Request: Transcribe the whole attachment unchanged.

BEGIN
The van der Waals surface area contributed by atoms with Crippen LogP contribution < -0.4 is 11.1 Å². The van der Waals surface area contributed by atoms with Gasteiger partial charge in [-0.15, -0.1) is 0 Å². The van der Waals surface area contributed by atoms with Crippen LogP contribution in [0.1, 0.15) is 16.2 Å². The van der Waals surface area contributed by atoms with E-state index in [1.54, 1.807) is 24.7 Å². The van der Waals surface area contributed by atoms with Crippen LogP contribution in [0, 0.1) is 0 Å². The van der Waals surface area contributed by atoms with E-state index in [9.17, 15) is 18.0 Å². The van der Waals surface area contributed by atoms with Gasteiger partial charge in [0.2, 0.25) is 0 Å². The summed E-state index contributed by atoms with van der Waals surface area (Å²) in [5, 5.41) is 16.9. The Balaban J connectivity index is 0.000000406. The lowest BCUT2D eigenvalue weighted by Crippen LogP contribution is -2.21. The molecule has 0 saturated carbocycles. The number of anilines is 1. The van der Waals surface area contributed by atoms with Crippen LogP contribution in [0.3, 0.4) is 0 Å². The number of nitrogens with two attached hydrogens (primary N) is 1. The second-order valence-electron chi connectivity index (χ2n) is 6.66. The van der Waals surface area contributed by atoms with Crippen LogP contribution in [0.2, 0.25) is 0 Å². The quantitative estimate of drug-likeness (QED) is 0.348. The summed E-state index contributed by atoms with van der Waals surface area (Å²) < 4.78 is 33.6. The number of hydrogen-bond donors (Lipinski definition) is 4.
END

The van der Waals surface area contributed by atoms with Crippen LogP contribution < -0.4 is 11.1 Å². The van der Waals surface area contributed by atoms with Gasteiger partial charge in [-0.15, -0.1) is 0 Å². The van der Waals surface area contributed by atoms with Crippen LogP contribution in [0.1, 0.15) is 16.2 Å². The van der Waals surface area contributed by atoms with E-state index in [1.54, 1.807) is 24.7 Å². The van der Waals surface area contributed by atoms with Crippen LogP contribution in [0, 0.1) is 0 Å². The van der Waals surface area contributed by atoms with E-state index in [9.17, 15) is 18.0 Å². The van der Waals surface area contributed by atoms with Gasteiger partial charge in [0.2, 0.25) is 0 Å². The summed E-state index contributed by atoms with van der Waals surface area (Å²) in [5, 5.41) is 16.9. The Balaban J connectivity index is 0.000000406. The lowest BCUT2D eigenvalue weighted by Crippen LogP contribution is -2.21. The molecule has 0 saturated carbocycles. The number of anilines is 1. The van der Waals surface area contributed by atoms with Crippen LogP contribution in [0.3, 0.4) is 0 Å². The number of nitrogens with two attached hydrogens (primary N) is 1. The second-order valence-electron chi connectivity index (χ2n) is 6.66. The van der Waals surface area contributed by atoms with Crippen LogP contribution in [0.2, 0.25) is 0 Å². The quantitative estimate of drug-likeness (QED) is 0.348. The summed E-state index contributed by atoms with van der Waals surface area (Å²) < 4.78 is 33.6. The number of hydrogen-bond donors (Lipinski definition) is 4.